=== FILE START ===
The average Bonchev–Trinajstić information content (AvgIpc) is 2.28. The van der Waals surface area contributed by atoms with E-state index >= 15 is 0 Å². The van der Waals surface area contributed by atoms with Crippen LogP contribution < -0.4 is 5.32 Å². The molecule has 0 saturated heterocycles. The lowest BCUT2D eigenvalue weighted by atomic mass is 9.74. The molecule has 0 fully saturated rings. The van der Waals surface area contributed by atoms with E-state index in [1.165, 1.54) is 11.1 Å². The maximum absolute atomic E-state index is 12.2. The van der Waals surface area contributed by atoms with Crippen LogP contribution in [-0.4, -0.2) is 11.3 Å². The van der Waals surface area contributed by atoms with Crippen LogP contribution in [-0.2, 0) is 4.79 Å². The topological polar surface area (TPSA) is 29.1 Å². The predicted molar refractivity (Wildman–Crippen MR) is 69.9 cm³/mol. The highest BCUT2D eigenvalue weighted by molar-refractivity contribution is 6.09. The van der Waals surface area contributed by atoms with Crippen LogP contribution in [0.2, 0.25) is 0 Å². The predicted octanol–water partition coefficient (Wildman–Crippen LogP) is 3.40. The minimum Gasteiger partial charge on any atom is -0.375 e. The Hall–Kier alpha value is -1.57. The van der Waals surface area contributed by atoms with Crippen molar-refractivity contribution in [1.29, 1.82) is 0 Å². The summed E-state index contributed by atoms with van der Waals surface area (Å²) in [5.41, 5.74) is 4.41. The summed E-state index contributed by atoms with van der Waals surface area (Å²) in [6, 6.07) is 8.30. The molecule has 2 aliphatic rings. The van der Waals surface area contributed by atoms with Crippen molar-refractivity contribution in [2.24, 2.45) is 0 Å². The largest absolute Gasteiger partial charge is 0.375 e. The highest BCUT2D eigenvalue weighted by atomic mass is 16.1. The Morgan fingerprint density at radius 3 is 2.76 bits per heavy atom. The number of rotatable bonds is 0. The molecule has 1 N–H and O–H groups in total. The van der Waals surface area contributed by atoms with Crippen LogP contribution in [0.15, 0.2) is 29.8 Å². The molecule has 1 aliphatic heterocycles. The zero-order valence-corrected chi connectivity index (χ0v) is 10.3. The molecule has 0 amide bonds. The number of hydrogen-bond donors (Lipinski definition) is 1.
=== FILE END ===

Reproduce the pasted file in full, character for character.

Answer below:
The average Bonchev–Trinajstić information content (AvgIpc) is 2.28. The van der Waals surface area contributed by atoms with E-state index >= 15 is 0 Å². The van der Waals surface area contributed by atoms with Crippen LogP contribution < -0.4 is 5.32 Å². The molecule has 0 saturated heterocycles. The lowest BCUT2D eigenvalue weighted by atomic mass is 9.74. The molecule has 0 fully saturated rings. The van der Waals surface area contributed by atoms with E-state index in [1.165, 1.54) is 11.1 Å². The maximum absolute atomic E-state index is 12.2. The van der Waals surface area contributed by atoms with Crippen LogP contribution in [-0.4, -0.2) is 11.3 Å². The van der Waals surface area contributed by atoms with Crippen LogP contribution in [-0.2, 0) is 4.79 Å². The topological polar surface area (TPSA) is 29.1 Å². The predicted molar refractivity (Wildman–Crippen MR) is 69.9 cm³/mol. The highest BCUT2D eigenvalue weighted by molar-refractivity contribution is 6.09. The van der Waals surface area contributed by atoms with Crippen LogP contribution in [0.2, 0.25) is 0 Å². The predicted octanol–water partition coefficient (Wildman–Crippen LogP) is 3.40. The minimum Gasteiger partial charge on any atom is -0.375 e. The Hall–Kier alpha value is -1.57. The van der Waals surface area contributed by atoms with Crippen molar-refractivity contribution in [1.29, 1.82) is 0 Å². The summed E-state index contributed by atoms with van der Waals surface area (Å²) in [5.41, 5.74) is 4.41. The summed E-state index contributed by atoms with van der Waals surface area (Å²) in [6, 6.07) is 8.30. The molecule has 2 aliphatic rings. The van der Waals surface area contributed by atoms with Crippen molar-refractivity contribution in [2.24, 2.45) is 0 Å². The largest absolute Gasteiger partial charge is 0.375 e. The highest BCUT2D eigenvalue weighted by atomic mass is 16.1. The Morgan fingerprint density at radius 3 is 2.76 bits per heavy atom. The number of rotatable bonds is 0. The molecule has 1 N–H and O–H groups in total. The van der Waals surface area contributed by atoms with Crippen LogP contribution in [0.15, 0.2) is 29.8 Å². The molecule has 1 aliphatic heterocycles. The zero-order valence-corrected chi connectivity index (χ0v) is 10.3. The molecule has 0 amide bonds. The number of hydrogen-bond donors (Lipinski definition) is 1.